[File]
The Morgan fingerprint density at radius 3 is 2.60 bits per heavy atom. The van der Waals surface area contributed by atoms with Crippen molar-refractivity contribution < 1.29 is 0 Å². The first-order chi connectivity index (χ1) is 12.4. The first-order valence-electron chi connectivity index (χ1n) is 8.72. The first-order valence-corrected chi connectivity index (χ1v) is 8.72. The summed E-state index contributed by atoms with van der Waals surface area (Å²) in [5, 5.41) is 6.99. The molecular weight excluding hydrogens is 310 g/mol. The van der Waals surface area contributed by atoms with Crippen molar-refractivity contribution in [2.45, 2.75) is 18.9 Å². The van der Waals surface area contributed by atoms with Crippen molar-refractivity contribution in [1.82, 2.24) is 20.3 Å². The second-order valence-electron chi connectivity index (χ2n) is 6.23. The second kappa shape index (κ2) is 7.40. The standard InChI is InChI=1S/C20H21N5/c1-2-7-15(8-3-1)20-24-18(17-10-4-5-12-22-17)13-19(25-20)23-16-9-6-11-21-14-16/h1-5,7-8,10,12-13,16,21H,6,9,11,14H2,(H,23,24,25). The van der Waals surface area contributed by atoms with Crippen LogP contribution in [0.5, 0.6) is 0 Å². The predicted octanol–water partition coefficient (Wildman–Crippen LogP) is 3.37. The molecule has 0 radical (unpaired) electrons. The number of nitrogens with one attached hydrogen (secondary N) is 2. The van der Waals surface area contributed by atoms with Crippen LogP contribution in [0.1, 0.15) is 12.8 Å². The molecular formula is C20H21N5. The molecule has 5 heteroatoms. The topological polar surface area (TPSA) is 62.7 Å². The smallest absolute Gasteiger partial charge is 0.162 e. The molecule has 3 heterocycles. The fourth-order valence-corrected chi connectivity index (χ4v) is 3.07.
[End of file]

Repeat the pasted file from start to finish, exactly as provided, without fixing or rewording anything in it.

The Morgan fingerprint density at radius 3 is 2.60 bits per heavy atom. The van der Waals surface area contributed by atoms with Crippen molar-refractivity contribution < 1.29 is 0 Å². The first-order chi connectivity index (χ1) is 12.4. The first-order valence-electron chi connectivity index (χ1n) is 8.72. The first-order valence-corrected chi connectivity index (χ1v) is 8.72. The summed E-state index contributed by atoms with van der Waals surface area (Å²) in [5, 5.41) is 6.99. The molecular weight excluding hydrogens is 310 g/mol. The van der Waals surface area contributed by atoms with Crippen molar-refractivity contribution in [2.45, 2.75) is 18.9 Å². The van der Waals surface area contributed by atoms with Crippen molar-refractivity contribution in [1.82, 2.24) is 20.3 Å². The second-order valence-electron chi connectivity index (χ2n) is 6.23. The second kappa shape index (κ2) is 7.40. The standard InChI is InChI=1S/C20H21N5/c1-2-7-15(8-3-1)20-24-18(17-10-4-5-12-22-17)13-19(25-20)23-16-9-6-11-21-14-16/h1-5,7-8,10,12-13,16,21H,6,9,11,14H2,(H,23,24,25). The van der Waals surface area contributed by atoms with Crippen LogP contribution in [0.5, 0.6) is 0 Å². The predicted octanol–water partition coefficient (Wildman–Crippen LogP) is 3.37. The molecule has 0 radical (unpaired) electrons. The number of nitrogens with one attached hydrogen (secondary N) is 2. The van der Waals surface area contributed by atoms with Crippen LogP contribution in [0.1, 0.15) is 12.8 Å². The molecular formula is C20H21N5. The molecule has 5 heteroatoms. The topological polar surface area (TPSA) is 62.7 Å². The smallest absolute Gasteiger partial charge is 0.162 e. The molecule has 3 heterocycles. The fourth-order valence-corrected chi connectivity index (χ4v) is 3.07.